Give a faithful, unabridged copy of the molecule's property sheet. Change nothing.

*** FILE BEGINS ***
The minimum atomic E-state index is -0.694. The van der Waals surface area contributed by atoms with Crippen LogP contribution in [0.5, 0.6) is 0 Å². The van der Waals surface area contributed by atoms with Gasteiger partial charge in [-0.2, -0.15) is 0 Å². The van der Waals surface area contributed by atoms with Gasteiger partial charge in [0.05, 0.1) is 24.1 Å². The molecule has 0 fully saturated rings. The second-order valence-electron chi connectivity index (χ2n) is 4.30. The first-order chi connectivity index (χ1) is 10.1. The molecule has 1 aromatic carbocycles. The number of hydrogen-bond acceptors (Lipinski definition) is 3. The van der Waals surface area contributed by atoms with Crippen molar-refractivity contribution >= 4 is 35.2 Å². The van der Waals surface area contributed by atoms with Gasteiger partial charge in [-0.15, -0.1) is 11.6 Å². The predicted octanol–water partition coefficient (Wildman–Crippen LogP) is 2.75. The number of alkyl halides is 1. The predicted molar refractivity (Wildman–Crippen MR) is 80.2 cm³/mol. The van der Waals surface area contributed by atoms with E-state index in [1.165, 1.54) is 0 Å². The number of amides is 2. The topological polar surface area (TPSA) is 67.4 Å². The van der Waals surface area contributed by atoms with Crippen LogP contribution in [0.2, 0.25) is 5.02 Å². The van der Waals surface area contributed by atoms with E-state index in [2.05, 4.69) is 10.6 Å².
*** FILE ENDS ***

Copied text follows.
The minimum atomic E-state index is -0.694. The van der Waals surface area contributed by atoms with Crippen LogP contribution in [0.5, 0.6) is 0 Å². The van der Waals surface area contributed by atoms with Gasteiger partial charge in [-0.2, -0.15) is 0 Å². The van der Waals surface area contributed by atoms with Gasteiger partial charge in [0.05, 0.1) is 24.1 Å². The molecule has 0 fully saturated rings. The second-order valence-electron chi connectivity index (χ2n) is 4.30. The first-order chi connectivity index (χ1) is 10.1. The molecule has 1 aromatic carbocycles. The number of hydrogen-bond acceptors (Lipinski definition) is 3. The van der Waals surface area contributed by atoms with Crippen molar-refractivity contribution >= 4 is 35.2 Å². The van der Waals surface area contributed by atoms with Gasteiger partial charge in [-0.15, -0.1) is 11.6 Å². The predicted octanol–water partition coefficient (Wildman–Crippen LogP) is 2.75. The number of alkyl halides is 1. The predicted molar refractivity (Wildman–Crippen MR) is 80.2 cm³/mol. The van der Waals surface area contributed by atoms with E-state index in [1.165, 1.54) is 0 Å². The number of amides is 2. The topological polar surface area (TPSA) is 67.4 Å². The van der Waals surface area contributed by atoms with Crippen LogP contribution in [0.2, 0.25) is 5.02 Å². The van der Waals surface area contributed by atoms with E-state index in [2.05, 4.69) is 10.6 Å².